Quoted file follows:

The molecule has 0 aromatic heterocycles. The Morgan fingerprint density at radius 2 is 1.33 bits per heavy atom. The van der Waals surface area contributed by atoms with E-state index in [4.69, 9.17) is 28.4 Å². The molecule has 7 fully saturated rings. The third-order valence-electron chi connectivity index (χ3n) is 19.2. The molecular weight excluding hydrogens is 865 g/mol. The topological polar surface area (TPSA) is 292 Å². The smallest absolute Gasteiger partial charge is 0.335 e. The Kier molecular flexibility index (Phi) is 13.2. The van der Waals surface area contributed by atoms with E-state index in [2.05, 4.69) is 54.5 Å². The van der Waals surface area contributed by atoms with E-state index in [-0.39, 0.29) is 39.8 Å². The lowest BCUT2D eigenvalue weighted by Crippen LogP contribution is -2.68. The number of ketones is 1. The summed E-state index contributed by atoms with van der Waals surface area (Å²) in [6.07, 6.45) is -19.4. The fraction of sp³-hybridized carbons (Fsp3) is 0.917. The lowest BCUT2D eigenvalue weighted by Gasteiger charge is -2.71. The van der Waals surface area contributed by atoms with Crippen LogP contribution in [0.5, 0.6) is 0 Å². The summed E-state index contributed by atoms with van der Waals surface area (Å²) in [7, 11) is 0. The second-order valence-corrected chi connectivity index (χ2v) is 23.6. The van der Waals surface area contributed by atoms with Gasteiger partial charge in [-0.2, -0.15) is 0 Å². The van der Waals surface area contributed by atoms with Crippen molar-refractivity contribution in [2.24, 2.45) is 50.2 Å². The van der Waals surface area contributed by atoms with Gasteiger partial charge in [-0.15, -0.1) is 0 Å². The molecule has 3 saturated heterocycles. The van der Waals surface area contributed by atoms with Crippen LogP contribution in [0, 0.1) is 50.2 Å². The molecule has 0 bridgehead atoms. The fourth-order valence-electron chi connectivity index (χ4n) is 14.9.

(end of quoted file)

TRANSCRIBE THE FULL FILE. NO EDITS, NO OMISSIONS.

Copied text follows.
The molecule has 0 aromatic heterocycles. The Morgan fingerprint density at radius 2 is 1.33 bits per heavy atom. The van der Waals surface area contributed by atoms with E-state index in [4.69, 9.17) is 28.4 Å². The molecule has 7 fully saturated rings. The third-order valence-electron chi connectivity index (χ3n) is 19.2. The molecular weight excluding hydrogens is 865 g/mol. The topological polar surface area (TPSA) is 292 Å². The smallest absolute Gasteiger partial charge is 0.335 e. The Kier molecular flexibility index (Phi) is 13.2. The van der Waals surface area contributed by atoms with E-state index in [2.05, 4.69) is 54.5 Å². The van der Waals surface area contributed by atoms with E-state index in [-0.39, 0.29) is 39.8 Å². The lowest BCUT2D eigenvalue weighted by Crippen LogP contribution is -2.68. The number of ketones is 1. The summed E-state index contributed by atoms with van der Waals surface area (Å²) in [6.07, 6.45) is -19.4. The fraction of sp³-hybridized carbons (Fsp3) is 0.917. The lowest BCUT2D eigenvalue weighted by Gasteiger charge is -2.71. The van der Waals surface area contributed by atoms with Crippen LogP contribution in [0.5, 0.6) is 0 Å². The summed E-state index contributed by atoms with van der Waals surface area (Å²) in [7, 11) is 0. The second-order valence-corrected chi connectivity index (χ2v) is 23.6. The van der Waals surface area contributed by atoms with Gasteiger partial charge in [-0.2, -0.15) is 0 Å². The van der Waals surface area contributed by atoms with Crippen molar-refractivity contribution in [2.24, 2.45) is 50.2 Å². The van der Waals surface area contributed by atoms with Gasteiger partial charge in [-0.15, -0.1) is 0 Å². The molecule has 3 saturated heterocycles. The van der Waals surface area contributed by atoms with Crippen LogP contribution in [0, 0.1) is 50.2 Å². The molecule has 0 bridgehead atoms. The fourth-order valence-electron chi connectivity index (χ4n) is 14.9.